Wednesday, November 24, 2010


"On the other hand, many newly sighted people speak well of the world, and teach us how dull is our own vision. To one patient, a human hand, unrecognized, is 'something bright and then holes.' Shown a bunch of grapes, a boy calls out, 'It is dark, blue and shiny....It isn't smooth, it has bumps and hollows.' A little girl visits a garden. 'She is greatly astonished, and can scarcely be persuaded to answer, stands speechless in front of a tree, which she only names on taking hold of it, and then as "the tree with the lights in it." ' Some delight in their sight and give themselves over to the visual world. Of a patient just after her bandages were removed, her doctor writes, 'The first things to attract her attention were her own hands; she looked at them very closely, moved them repeatedly to and fro, bent and stretched the fingers, and seemed greatly astonished at the sight.' One girl was eager to tell her blind friend that 'men do not really look like trees at all,' and astounded to discover that her every visitor had a different face."

"Finally, a twenty-two-old girl was dazzled by the world's brightness and kept her eyes shut for two weeks. When at the end of that time she opened her eyes again, she did not recognize any objects, but, 'the more she now directed her gaze upon everything about her, the more it could be seen how an expression of gratification and astonishment overspread her features; she repeatedly exclaimed: 'Oh God! How beautiful!' "

-annie dillard from "Pilgrim at Tinker Creek"

Saturday, November 21, 2009

a test and a challenge

so this post is a test to see who is still checking or using this blog- the way you prove to me that you do is by accepting this challenge, write and post about one thing you are grateful for this thanksgiving season. xoxo love you all! (ps i'll be doing this challenge too, but for now i'm grateful for those lovely flowers in the mountains this past summer)

Friday, November 13, 2009

House by the Side of the Road, by Sam Walter Foss

There are hermit souls that live withdrawn
In the place of their self-content;
There are souls like stars, that dwell apart,
In a fellowless firmament;
There are pioneer souls that blaze the paths
Where highways never ran-
But let me live by the side of the road
And be a friend to man.

Let me live in a house by the side of the road
Where the race of men go by-
The men who are good and the men who are bad,
As good and as bad as I.
I would not sit in the scorner's seat
Nor hurl the cynic's ban-
Let me live in a house by the side of the road
And be a friend to man.

I see from my house by the side of the road
By the side of the highway of life,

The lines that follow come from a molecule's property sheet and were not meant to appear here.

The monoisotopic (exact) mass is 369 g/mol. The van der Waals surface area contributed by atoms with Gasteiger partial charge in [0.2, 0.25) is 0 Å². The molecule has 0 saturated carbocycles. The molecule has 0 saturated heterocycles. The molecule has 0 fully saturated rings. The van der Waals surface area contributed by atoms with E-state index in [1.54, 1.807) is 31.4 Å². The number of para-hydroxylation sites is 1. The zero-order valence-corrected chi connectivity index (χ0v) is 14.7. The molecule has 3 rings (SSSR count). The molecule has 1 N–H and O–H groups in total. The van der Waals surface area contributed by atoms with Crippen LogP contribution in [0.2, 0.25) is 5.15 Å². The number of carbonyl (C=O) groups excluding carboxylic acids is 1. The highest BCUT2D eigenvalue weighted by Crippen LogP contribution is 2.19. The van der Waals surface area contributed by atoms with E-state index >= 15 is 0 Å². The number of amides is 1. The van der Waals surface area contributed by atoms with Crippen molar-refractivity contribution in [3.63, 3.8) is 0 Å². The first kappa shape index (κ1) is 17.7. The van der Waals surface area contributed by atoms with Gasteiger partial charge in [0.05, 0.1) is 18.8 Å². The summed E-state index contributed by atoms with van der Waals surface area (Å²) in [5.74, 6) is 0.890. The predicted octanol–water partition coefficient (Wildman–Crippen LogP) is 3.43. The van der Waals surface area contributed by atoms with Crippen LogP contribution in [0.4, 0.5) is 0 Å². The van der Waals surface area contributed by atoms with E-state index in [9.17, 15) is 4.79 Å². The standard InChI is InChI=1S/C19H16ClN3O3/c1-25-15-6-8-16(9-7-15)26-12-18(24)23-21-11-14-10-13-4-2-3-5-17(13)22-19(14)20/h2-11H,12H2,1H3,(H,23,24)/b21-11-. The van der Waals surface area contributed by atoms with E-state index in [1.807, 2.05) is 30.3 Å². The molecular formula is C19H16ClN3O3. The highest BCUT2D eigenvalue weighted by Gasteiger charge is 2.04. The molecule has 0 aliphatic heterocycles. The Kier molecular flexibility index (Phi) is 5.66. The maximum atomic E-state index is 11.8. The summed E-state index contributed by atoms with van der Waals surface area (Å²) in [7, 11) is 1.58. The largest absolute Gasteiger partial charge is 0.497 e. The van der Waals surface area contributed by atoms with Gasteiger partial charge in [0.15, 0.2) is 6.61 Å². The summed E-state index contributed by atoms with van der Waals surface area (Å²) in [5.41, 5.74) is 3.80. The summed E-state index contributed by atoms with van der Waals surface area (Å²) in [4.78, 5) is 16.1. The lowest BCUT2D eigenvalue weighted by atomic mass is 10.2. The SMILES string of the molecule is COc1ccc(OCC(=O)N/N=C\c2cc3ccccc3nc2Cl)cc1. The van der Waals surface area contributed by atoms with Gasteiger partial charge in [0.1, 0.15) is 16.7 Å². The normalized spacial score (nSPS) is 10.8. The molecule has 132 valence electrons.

The men who press with the ardor of hope,
The men who are faint with the strife,
But I turn not away from their smiles and tears,
Both parts of an infinite plan-
Let me live in a house by the side of the road
And be a friend to man.

I know there are brook-gladdened meadows ahead,
And mountains of wearisome height;
That the road passes on through the long afternoon
And stretches away to the night.
And still I rejoice when the travelers rejoice
And weep with the strangers that moan,
Nor live in my house by the side of the road
Like a man who dwells alone.

Let me live in my house by the side of the road,
Where the race of men go by-
They are good, they are bad, they are weak, they are strong,
Wise, foolish - so am I.
Then why should I sit in the scorner's seat,
Or hurl the cynic's ban?
Let me live in my house by the side of the road
And be a friend to man.

-Sam Walter Foss

Wednesday, November 11, 2009

amen sister

I know this isn't live, but it was on my friend's blog the other day and it is such a lovely piece of choral music. Lately I've been having a craving to get together with people and sing. There is something so easy and enjoyable about praising God through song, and it's such a wonderful thing to do to feel close to people. I'm glad to see this blog being used again! I'm off to the temple, but will post more soon. You do the same!

Wednesday, November 4, 2009

speaking of all things lovely and of good report and praiseworthy...

live art
live music
live dance
live theater

there is no substitute for living art's ability
to inspire,
to raise one up
and call one to create!

what power this is!

Wednesday, April 22, 2009

happy earth day

today on radio west they were celebrating earth day via poetry and reading all sorts of lovely, interesting poems, and it made me think of mary oliver, my favorite poet. she deals with nature all the time, and the way it connects us to our own humanity and the divine. so happy earth day dear friends, here is a little mary poem for you.

The Swan

Did you too see it, drifting, all night, on the black river?